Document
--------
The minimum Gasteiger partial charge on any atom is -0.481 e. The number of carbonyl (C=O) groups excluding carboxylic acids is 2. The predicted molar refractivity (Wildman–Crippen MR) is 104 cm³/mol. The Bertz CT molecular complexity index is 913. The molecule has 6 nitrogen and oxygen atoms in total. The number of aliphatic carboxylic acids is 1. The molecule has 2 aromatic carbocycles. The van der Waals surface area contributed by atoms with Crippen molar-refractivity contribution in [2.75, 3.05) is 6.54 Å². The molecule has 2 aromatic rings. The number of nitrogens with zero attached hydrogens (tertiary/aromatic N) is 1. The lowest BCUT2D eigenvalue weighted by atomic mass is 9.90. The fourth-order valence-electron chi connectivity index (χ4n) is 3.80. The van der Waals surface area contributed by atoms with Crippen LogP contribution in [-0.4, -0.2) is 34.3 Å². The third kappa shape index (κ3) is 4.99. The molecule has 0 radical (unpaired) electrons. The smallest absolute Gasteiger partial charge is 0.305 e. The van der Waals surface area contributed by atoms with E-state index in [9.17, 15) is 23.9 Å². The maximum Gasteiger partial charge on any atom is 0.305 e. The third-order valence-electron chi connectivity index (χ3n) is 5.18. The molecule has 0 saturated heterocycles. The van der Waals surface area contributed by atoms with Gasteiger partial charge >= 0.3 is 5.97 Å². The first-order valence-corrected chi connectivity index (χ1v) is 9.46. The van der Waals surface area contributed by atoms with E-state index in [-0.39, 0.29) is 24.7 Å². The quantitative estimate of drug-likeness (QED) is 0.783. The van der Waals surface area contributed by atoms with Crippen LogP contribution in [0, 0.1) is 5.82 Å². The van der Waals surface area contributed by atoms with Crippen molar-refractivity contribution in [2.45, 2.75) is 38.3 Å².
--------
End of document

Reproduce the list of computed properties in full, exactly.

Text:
The minimum Gasteiger partial charge on any atom is -0.481 e. The number of carbonyl (C=O) groups excluding carboxylic acids is 2. The predicted molar refractivity (Wildman–Crippen MR) is 104 cm³/mol. The Bertz CT molecular complexity index is 913. The molecule has 6 nitrogen and oxygen atoms in total. The number of aliphatic carboxylic acids is 1. The molecule has 2 aromatic carbocycles. The van der Waals surface area contributed by atoms with Crippen molar-refractivity contribution in [2.75, 3.05) is 6.54 Å². The molecule has 2 aromatic rings. The number of nitrogens with zero attached hydrogens (tertiary/aromatic N) is 1. The lowest BCUT2D eigenvalue weighted by atomic mass is 9.90. The fourth-order valence-electron chi connectivity index (χ4n) is 3.80. The van der Waals surface area contributed by atoms with Crippen LogP contribution in [-0.4, -0.2) is 34.3 Å². The third kappa shape index (κ3) is 4.99. The molecule has 0 radical (unpaired) electrons. The smallest absolute Gasteiger partial charge is 0.305 e. The van der Waals surface area contributed by atoms with E-state index in [9.17, 15) is 23.9 Å². The maximum Gasteiger partial charge on any atom is 0.305 e. The third-order valence-electron chi connectivity index (χ3n) is 5.18. The molecule has 0 saturated heterocycles. The van der Waals surface area contributed by atoms with Gasteiger partial charge >= 0.3 is 5.97 Å². The first-order valence-corrected chi connectivity index (χ1v) is 9.46. The van der Waals surface area contributed by atoms with E-state index in [-0.39, 0.29) is 24.7 Å². The quantitative estimate of drug-likeness (QED) is 0.783. The van der Waals surface area contributed by atoms with Crippen LogP contribution in [0, 0.1) is 5.82 Å². The van der Waals surface area contributed by atoms with Crippen molar-refractivity contribution in [2.45, 2.75) is 38.3 Å².